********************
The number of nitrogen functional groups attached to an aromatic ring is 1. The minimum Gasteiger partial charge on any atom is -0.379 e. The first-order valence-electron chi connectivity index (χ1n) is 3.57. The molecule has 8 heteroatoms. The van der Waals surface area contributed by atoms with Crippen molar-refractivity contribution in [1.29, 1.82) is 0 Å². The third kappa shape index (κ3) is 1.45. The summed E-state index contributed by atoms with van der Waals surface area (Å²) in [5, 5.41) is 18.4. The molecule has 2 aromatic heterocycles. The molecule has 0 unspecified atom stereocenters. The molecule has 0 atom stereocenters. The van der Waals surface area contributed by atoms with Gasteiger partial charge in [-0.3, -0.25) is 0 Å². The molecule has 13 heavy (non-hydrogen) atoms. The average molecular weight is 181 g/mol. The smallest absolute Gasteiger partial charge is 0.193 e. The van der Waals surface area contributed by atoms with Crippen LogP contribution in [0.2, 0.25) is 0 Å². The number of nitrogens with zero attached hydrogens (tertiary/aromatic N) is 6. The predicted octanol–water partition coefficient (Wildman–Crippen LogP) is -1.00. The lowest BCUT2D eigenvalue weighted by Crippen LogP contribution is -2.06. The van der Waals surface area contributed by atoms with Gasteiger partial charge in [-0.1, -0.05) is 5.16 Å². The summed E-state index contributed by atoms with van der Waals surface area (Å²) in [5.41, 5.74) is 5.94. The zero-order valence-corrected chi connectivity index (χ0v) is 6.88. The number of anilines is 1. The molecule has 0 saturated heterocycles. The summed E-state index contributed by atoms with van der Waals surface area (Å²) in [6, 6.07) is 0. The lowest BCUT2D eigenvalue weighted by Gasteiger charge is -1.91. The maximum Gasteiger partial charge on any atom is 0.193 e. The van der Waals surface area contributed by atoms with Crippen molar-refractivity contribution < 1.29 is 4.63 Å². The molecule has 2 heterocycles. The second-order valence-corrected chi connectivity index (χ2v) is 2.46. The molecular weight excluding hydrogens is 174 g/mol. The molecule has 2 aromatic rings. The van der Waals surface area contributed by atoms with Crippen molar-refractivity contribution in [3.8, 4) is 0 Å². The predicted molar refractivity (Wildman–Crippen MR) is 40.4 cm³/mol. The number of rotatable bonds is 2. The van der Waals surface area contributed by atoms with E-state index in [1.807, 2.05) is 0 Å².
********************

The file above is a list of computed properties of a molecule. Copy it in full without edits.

The number of nitrogen functional groups attached to an aromatic ring is 1. The minimum Gasteiger partial charge on any atom is -0.379 e. The first-order valence-electron chi connectivity index (χ1n) is 3.57. The molecule has 8 heteroatoms. The van der Waals surface area contributed by atoms with Crippen molar-refractivity contribution in [1.29, 1.82) is 0 Å². The third kappa shape index (κ3) is 1.45. The summed E-state index contributed by atoms with van der Waals surface area (Å²) in [5, 5.41) is 18.4. The molecule has 2 aromatic heterocycles. The molecule has 0 unspecified atom stereocenters. The molecule has 0 atom stereocenters. The van der Waals surface area contributed by atoms with Gasteiger partial charge in [-0.3, -0.25) is 0 Å². The molecule has 13 heavy (non-hydrogen) atoms. The average molecular weight is 181 g/mol. The smallest absolute Gasteiger partial charge is 0.193 e. The van der Waals surface area contributed by atoms with Crippen LogP contribution in [0.2, 0.25) is 0 Å². The number of nitrogens with zero attached hydrogens (tertiary/aromatic N) is 6. The predicted octanol–water partition coefficient (Wildman–Crippen LogP) is -1.00. The lowest BCUT2D eigenvalue weighted by Crippen LogP contribution is -2.06. The van der Waals surface area contributed by atoms with Gasteiger partial charge in [-0.1, -0.05) is 5.16 Å². The summed E-state index contributed by atoms with van der Waals surface area (Å²) in [5.41, 5.74) is 5.94. The zero-order valence-corrected chi connectivity index (χ0v) is 6.88. The number of anilines is 1. The molecule has 0 saturated heterocycles. The summed E-state index contributed by atoms with van der Waals surface area (Å²) in [6, 6.07) is 0. The lowest BCUT2D eigenvalue weighted by Gasteiger charge is -1.91. The maximum Gasteiger partial charge on any atom is 0.193 e. The van der Waals surface area contributed by atoms with Crippen molar-refractivity contribution < 1.29 is 4.63 Å². The molecule has 2 heterocycles. The second-order valence-corrected chi connectivity index (χ2v) is 2.46. The molecular weight excluding hydrogens is 174 g/mol. The molecule has 2 aromatic rings. The van der Waals surface area contributed by atoms with Crippen molar-refractivity contribution in [3.8, 4) is 0 Å². The predicted molar refractivity (Wildman–Crippen MR) is 40.4 cm³/mol. The number of rotatable bonds is 2. The van der Waals surface area contributed by atoms with E-state index in [1.807, 2.05) is 0 Å².